I was born in Novosibirsk, Russia, lived in the suburbs of Chicago after the age of five, and attended the Rhode Island School of design, where I majored in Illustration with a minor in English. Children’s book illustration is a very unique art form because the value of a book always grows. There is so much vibrancy between the illustrations and the words that both children and adults can keep finding more meaning every time they reread the book. Soon, the book is about the reader’s own creativity, stories, and secrets. When I was about four, I hurried to flip through a book of fairy tales after eating a chocolate (for some reason, I wanted to join those two pleasures), and I still have the book, with my chocolate fingerprints in the corners. I feel that drawing is healthy for every person, so I really value art that makes people eager to start creating art or gives people the chance to start creating in a forgiving way. I am often inspired to draw by little phrases in books I read or by memories. My style of illustration tends to be quiet, mysterious, calm, and textural. I enjoy drawing with a printmaking way of thinking – repeating imagery with different materials, different sizes, upside-down and backwards, as a way of thinking through the initial idea. I often use simple, clear lines, so the art is quite open – people can imagine making the lines themselves. I love art that shows an artist’s actions – happy actions like spreading expanses of vibrant colors, inquisitive actions like wondering and tracing over the details of a scene, or playful actions like rearranging sketches and pieces of imagery. Today, my favorite children’s books are curious and strange, and they give the impression of layers of meaning. These include The Wolves in the Walls, by Neil Gaiman and Dave McKean, and It’s a Secret! by John Burningham. The illustrations in these books give a sense of casual, sometimes clumsy style with all kinds of rich and subtle nuances inside the imagery. My illustrations have appeared in Rafael Attias’s Comic Anthology, for which I created wordless sequential art about (and using) porridge, the All-Nighter student newspaper, and the nutrition blog for “The Most Informal Running Club Ever” at tmirceeats.blogspot.com. My website at innakomarovsky.com displays my work in illustration, design, and animation.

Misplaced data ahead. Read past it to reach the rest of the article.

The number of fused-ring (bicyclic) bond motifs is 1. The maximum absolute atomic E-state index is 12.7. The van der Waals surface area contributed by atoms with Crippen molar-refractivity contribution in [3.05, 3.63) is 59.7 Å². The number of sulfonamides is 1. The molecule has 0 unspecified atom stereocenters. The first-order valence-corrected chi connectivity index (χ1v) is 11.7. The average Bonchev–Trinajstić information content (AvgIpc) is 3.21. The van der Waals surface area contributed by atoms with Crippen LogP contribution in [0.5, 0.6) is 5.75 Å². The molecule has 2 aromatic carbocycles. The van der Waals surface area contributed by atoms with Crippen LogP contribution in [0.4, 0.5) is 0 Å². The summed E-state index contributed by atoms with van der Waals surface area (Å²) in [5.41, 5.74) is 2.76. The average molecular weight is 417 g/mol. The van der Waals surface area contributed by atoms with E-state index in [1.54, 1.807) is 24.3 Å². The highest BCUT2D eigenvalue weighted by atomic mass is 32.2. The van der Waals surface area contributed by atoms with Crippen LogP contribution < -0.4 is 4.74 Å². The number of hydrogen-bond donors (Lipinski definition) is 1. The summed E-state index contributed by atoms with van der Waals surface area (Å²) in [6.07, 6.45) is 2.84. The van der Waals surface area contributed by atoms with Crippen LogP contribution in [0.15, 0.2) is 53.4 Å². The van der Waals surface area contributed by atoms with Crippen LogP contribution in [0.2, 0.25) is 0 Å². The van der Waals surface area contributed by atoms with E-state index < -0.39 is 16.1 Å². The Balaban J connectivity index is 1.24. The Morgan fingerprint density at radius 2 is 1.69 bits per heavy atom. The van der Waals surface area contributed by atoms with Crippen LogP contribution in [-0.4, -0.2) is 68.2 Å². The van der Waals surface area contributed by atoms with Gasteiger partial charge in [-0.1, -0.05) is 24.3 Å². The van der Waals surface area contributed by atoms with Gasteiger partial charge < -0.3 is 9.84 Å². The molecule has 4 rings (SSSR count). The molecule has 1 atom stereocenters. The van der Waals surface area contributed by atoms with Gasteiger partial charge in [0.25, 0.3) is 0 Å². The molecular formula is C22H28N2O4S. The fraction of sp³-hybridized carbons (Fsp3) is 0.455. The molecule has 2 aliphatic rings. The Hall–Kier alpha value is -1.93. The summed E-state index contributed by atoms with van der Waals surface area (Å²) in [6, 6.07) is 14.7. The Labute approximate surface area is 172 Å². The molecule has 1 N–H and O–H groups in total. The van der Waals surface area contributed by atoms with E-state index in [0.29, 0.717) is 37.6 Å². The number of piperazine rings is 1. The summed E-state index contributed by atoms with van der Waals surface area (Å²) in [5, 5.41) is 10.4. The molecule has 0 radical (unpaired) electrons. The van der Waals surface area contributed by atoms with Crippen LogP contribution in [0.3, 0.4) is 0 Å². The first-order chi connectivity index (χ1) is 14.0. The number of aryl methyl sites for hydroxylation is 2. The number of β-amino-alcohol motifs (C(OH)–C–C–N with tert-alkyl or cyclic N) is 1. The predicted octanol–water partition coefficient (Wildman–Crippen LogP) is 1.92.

Inna’s work is varied across media and genres. But there is a gentleness to her work that underlies everything. She has an amazing sense of texture and shape, and her mixed media work is quite attentive to this. This is one of my favorite storytelling images, which Inna describes as:
This image is part of a sequential art piece on how Inna felt about porridge as she was growing up
When artists tell personal stories in their work, it always makes the results more powerful and interesting. Her artist books attest to her sense of storytelling and design, as do her story books. Here’s a picture book she put together for the Picture and Word final project:
Side: A Picture book dummy for a story I wrote about getting up on different sides of the bed. Click here for more images.
I’m always amazed at how illustrators can create animations of their work, and Inna does a great job of marrying her drawing style in her animations. The subjects are thoughtful and eclectic, as they are little gems of humor and story. Here are a few of our favorites over at Pinwheel:
Check out much more of Inna’s work on her website. And Welcome to the Pinwheel Team Inna!